Such are a®, x, &c. which are of the first order; m, which is of the second, &c.

The fluxion of a“, will be according to this rule as flux la'=a* ffux (xla) = a'ila. Therefore if e be the number 2.7182818, of which the logarithm is 1, we shall have flux (e") =ér. Similarly flux (zy) = x* Aux ( ylx) = z; (jlx + y),


zy &c. 19. We might also have found these fluxions in the following We have seen that n=1+ In +

(In)? _ (in3

2.3 Suppose now that n=a", and substitute this value in place of n, and

, we shall find a*=1+la" +

(las)? _ (lar)

+ &c. Now la*=xla, and

2 2.3 (la") = (xla)' = xola; therefore a*=1+ala+

xla, r3 13 a



**x 1a and consequently flux (ax) = xla + xx l'a +

+ &c. = rila x?la, xyla 1 + xla +

+ &c.}=cika 2.3


+ &c.



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With respect to such exponentials as s', their fluxion is easily found : for we have fur (")=x** flux (y*lu) = "{w+y'ls (žly + * + ay la + žlaly). If x=y=e, we shall have o ti for the *

é y fluxion of er.

In a similar manner we may find the second, third, &c. fluxions of logarithmic and exponential quantities, but it is needless to dwell longer on this head. OF THE FLUXIONS OF SINES, COSINES, &c.



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20. Let sin x=y, we shall have y+y=sin (x+c) = sin x cos z + sin r cos x. Now representing an infinitely small arc, we shall have 1st, cos c=1; 2dly, sin a=s. Therefore y+y=sin x ICOS 3, or y=flux sin x=ä сos r. Consequently the fluxion of the sine of any arc is equal to the fluxion of that arc multiplied by its cosine.

21. Since flux sin x=x cos x, if we make x = 90° —y we shall have a = -ý, and flux cos y=-ý sin y, a formula which we might have obtained in either of the two following manners.

ist. Sin? t + cos x = 1. Therefore sin x (flux sin x) + cos x (Aus cos x) =0, and flux cos x = (flux sin x) = - sin x .... or 2dly, flux cos « =cos (x+3) cos a = cos x cose sin

cos x = - I sin x. Hence the fluxion of the cosine of any arc is equal to the negative flucion of that arc multiplied by its sine. 22. Let lang x=2

we shall have cos (flux sin x) flux cos x x sin x cos ar + sin ?x cos ?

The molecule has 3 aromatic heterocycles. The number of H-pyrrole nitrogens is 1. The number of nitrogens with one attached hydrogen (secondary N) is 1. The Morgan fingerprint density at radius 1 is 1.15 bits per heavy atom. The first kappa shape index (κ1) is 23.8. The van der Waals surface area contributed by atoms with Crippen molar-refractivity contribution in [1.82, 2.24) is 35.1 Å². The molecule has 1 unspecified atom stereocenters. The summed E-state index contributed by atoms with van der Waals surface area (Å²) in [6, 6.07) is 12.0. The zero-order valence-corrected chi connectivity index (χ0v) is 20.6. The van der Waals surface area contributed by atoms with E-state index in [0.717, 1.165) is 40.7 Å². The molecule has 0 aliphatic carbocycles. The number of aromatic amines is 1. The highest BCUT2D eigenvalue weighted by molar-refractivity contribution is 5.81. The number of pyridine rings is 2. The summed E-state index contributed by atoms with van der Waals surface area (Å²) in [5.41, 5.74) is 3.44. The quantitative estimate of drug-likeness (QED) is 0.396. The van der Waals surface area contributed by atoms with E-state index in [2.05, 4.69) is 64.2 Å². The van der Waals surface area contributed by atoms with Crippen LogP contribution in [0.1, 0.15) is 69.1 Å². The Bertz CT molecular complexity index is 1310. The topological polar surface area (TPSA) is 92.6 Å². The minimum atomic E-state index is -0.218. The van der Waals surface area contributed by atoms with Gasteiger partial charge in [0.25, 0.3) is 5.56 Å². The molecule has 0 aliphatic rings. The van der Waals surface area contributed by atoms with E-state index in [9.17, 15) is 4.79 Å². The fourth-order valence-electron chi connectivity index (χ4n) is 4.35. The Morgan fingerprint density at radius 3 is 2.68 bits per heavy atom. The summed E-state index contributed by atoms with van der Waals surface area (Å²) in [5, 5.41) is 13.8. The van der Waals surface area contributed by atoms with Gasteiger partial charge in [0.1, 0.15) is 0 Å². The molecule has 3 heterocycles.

cos ? = flux tang r.

Hence the flusion of the tangent of any cos 2x arc is equal to the fluxion of that arc divided by the square of its cosine.

If instead of supposing the radius = 1, we had supposed it = a, we should have had flux tang x =

cos ** 23. Let x=90°-y, we shall have flux cot y =. ; similarly

sin 'y




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sin y

sin' y

sin 'y

sin y


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1 fhuiz sec y = flux

fless cos y_ y sin y_ tang y; and

cos y

сов у
flux cosec. y=flux

flux sin y = y cos y y cot y. These same formula may also be found in the following manner. Let the arc AB be denoted by z; its cosine CD by x; its sine BD by y; and suppose the radius to be unity.

Conceive now AB to be lengthened by the indefinitely small arc Bm, and draw mr perpendicularly on BG; we

DA" shall have Bm = 2, Br = -2, and mr =ý. The similar triangles CBD, Bmr, give

Bm : BC :: Br : BD :: mr : CD,

3:1::--:(1-):: yiv (1-y') conseyuently = =

v (1-x)(1-4) Now y=v (1-), or flux sin 2 =

; but r=

(1-7) Co$ %, and we have just shewn that

=;; therefore

V(1-x) flux sin z=z cos z.

Similarly con AB or x = (1-y), and therefore i or flur cos =-yx

=-ż sin .

(1-y') Let AT or tan z=t, we shall have t:1::y: V (1–y'), and cony

y -; therefore i=

y sequently i=

х ✓(1-y")


✓ (1-ye 1 (1-y) cos z

or flux cot = =

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Hence it follows that flux (), or



as before.


y yV(1—y) ya ✓(1-y) sino

These rules enable us to find the first, second, &c. fluxions of any quantity in which there enter sines, cosines, &c.

Thus, for Example.
Flux (sin x)" = m (sin x) *-1 * cos x=m sin xm x cot x.
Second flux (sin x) = x cos x xsin x.
Second flux (cos x)

- flux (-sin is) * sin r-** cosa. Flux (sin mx) = mx cos mi. Flux (cos mx) =

më sin mz.